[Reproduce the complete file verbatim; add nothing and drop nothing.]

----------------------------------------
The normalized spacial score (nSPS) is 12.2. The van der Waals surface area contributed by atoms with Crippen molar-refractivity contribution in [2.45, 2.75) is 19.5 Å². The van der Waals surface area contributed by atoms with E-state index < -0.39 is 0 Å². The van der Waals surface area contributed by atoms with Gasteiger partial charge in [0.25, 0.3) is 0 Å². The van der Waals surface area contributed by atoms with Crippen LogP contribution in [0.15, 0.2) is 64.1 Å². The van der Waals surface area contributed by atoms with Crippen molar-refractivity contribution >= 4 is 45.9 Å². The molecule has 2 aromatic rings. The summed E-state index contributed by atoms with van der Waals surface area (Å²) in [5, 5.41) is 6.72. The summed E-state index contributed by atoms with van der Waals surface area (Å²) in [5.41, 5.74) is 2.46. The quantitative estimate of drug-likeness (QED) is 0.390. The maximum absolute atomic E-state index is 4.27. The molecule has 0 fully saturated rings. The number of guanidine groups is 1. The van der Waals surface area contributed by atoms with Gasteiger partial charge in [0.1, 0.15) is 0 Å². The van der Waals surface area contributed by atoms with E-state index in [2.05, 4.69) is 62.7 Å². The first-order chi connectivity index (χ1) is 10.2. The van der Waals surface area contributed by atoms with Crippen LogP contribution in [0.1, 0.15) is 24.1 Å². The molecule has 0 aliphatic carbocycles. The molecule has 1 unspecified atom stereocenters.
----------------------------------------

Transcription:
The normalized spacial score (nSPS) is 12.2. The van der Waals surface area contributed by atoms with Crippen molar-refractivity contribution in [2.45, 2.75) is 19.5 Å². The van der Waals surface area contributed by atoms with E-state index < -0.39 is 0 Å². The van der Waals surface area contributed by atoms with Gasteiger partial charge in [0.25, 0.3) is 0 Å². The van der Waals surface area contributed by atoms with Crippen LogP contribution in [0.15, 0.2) is 64.1 Å². The van der Waals surface area contributed by atoms with Crippen molar-refractivity contribution >= 4 is 45.9 Å². The molecule has 2 aromatic rings. The summed E-state index contributed by atoms with van der Waals surface area (Å²) in [5, 5.41) is 6.72. The summed E-state index contributed by atoms with van der Waals surface area (Å²) in [5.41, 5.74) is 2.46. The quantitative estimate of drug-likeness (QED) is 0.390. The maximum absolute atomic E-state index is 4.27. The molecule has 0 fully saturated rings. The number of guanidine groups is 1. The van der Waals surface area contributed by atoms with Gasteiger partial charge in [0.1, 0.15) is 0 Å². The van der Waals surface area contributed by atoms with E-state index in [2.05, 4.69) is 62.7 Å². The first-order chi connectivity index (χ1) is 10.2. The van der Waals surface area contributed by atoms with Crippen LogP contribution in [0.1, 0.15) is 24.1 Å². The molecule has 0 aliphatic carbocycles. The molecule has 1 unspecified atom stereocenters.